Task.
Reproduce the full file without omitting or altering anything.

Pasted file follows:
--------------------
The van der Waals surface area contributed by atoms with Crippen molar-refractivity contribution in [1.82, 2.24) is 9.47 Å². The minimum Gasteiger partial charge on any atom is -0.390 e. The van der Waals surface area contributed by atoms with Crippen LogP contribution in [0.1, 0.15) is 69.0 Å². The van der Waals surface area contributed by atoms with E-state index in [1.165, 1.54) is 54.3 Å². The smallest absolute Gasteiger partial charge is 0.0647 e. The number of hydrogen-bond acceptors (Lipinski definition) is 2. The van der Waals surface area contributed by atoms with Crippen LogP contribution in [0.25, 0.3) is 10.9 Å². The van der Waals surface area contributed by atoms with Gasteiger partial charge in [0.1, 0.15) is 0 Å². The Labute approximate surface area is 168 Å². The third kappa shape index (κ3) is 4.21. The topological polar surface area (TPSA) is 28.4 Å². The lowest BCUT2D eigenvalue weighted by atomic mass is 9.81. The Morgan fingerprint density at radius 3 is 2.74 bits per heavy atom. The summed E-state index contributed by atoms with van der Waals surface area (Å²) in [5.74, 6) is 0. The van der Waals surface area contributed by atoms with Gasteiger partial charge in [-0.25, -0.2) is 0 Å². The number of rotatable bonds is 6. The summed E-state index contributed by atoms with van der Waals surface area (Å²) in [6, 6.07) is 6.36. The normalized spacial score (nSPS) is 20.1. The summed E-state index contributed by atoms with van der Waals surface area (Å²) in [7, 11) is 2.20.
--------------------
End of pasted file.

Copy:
The van der Waals surface area contributed by atoms with Crippen molar-refractivity contribution in [1.82, 2.24) is 9.47 Å². The minimum Gasteiger partial charge on any atom is -0.390 e. The van der Waals surface area contributed by atoms with Crippen LogP contribution in [0.1, 0.15) is 69.0 Å². The van der Waals surface area contributed by atoms with E-state index in [1.165, 1.54) is 54.3 Å². The smallest absolute Gasteiger partial charge is 0.0647 e. The number of hydrogen-bond acceptors (Lipinski definition) is 2. The van der Waals surface area contributed by atoms with Crippen LogP contribution in [0.25, 0.3) is 10.9 Å². The van der Waals surface area contributed by atoms with Gasteiger partial charge in [0.1, 0.15) is 0 Å². The Labute approximate surface area is 168 Å². The third kappa shape index (κ3) is 4.21. The topological polar surface area (TPSA) is 28.4 Å². The lowest BCUT2D eigenvalue weighted by atomic mass is 9.81. The Morgan fingerprint density at radius 3 is 2.74 bits per heavy atom. The summed E-state index contributed by atoms with van der Waals surface area (Å²) in [5.74, 6) is 0. The van der Waals surface area contributed by atoms with Gasteiger partial charge in [-0.25, -0.2) is 0 Å². The number of rotatable bonds is 6. The summed E-state index contributed by atoms with van der Waals surface area (Å²) in [6, 6.07) is 6.36. The normalized spacial score (nSPS) is 20.1. The summed E-state index contributed by atoms with van der Waals surface area (Å²) in [7, 11) is 2.20.